Similarly, according to Egyptian news website Bikya Masr, state television carried reports claiming that the “the men above the Cabinet building were not security, but instead protesters attempting to attack the military and security ‘protecting the Cabinet.’” In reality, those injured were civilian protesters, rushed by motorbike to nearby makeshift field clinics by volunteers.

Many of those who sustained head injuries caused by stones hurled from rooftops, including minors, bled heavily. Most of those throwing stones into the crowds wore civilian clothing; footage released by online activists late in the day showed some wearing army uniforms.

Violence set to continue

The violence witnessed on Qasr al-Aini Friday “looks set to continue,” said coordinator of the Popular Committees for the Defense of the Revolution Ahmed Ezzat. “The ongoing use of live ammunition is especially worrying. We can’t envisage the crackdown will let up unless the use of live rounds stops,” Ezzat said.

The Cabinet sit-in’s aim was to demand that the ruling Supreme Council of the Armed Forces (SCAF) hand over power immediately to a civilian government. The street housing the sit-in was taken over Friday by the military, with protesters’ tents reportedly set on fire. “I’ve been involved in many clashes with the security forces,” said 22-year-old protester Ahmed Fathi. “We don’t want violence. But if we are attacked, we have to defend ourselves, even if it’s just with stones. Every time the SCAF uses violence against us, it loses points.”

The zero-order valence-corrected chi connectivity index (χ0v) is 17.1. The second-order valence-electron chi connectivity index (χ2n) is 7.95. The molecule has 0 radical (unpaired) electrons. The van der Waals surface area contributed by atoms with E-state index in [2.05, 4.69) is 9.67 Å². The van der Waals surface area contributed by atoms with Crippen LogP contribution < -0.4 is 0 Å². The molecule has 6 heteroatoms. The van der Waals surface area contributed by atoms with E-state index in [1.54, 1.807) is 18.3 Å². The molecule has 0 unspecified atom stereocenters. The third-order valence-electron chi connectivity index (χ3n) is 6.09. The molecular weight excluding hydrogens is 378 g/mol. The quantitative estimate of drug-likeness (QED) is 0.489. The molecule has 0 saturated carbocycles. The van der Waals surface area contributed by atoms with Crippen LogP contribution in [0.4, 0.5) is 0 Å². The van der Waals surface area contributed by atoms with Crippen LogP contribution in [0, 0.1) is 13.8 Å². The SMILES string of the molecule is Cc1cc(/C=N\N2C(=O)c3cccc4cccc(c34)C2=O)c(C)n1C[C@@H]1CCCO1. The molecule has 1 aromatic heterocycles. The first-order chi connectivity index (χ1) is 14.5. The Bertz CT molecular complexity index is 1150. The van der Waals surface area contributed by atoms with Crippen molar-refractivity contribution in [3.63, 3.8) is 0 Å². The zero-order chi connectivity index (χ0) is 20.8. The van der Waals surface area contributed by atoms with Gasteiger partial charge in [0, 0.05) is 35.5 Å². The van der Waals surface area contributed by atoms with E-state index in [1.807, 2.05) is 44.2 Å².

But with downtown Cairo relatively isolated over recent weeks and “no credible coverage in the Egyptian press, we need to defend ourselves and even be willing to die,” said Fathi. “This kind of violence shows people what the military regime is willing to do.”

Fathi sustained injuries to the leg, and believed he needed an X-ray for his badly swollen forearm. “But I don’t want to leave. I want to stay as long as I can and support my friends.”

It was not only the political activists and supporters of the demand that the SCAF hand over power to a civilian regime who felt solidarity with the protesters. Bystander and nearby Omar Makram Mosque employee Kamel Sayid said it was hard for him to watch how Tahrir Square was once again turned into a scene of violence and injury.

“These people, all they are doing is defending their right to a better life,” Sayid said. He explained that, 10 months on from the January 25 revolution, little in his life had changed for the better.

“I earn 300 Egyptian Pounds (US$50) per month. Do you think that is enough to live on?” he asked. Sayid did not blame the protesters for Egypt’s current economic woes, but the authorities. “If only the regime gave the protesters what they want, things would get better. We all have the right to live happily, not only the rich.”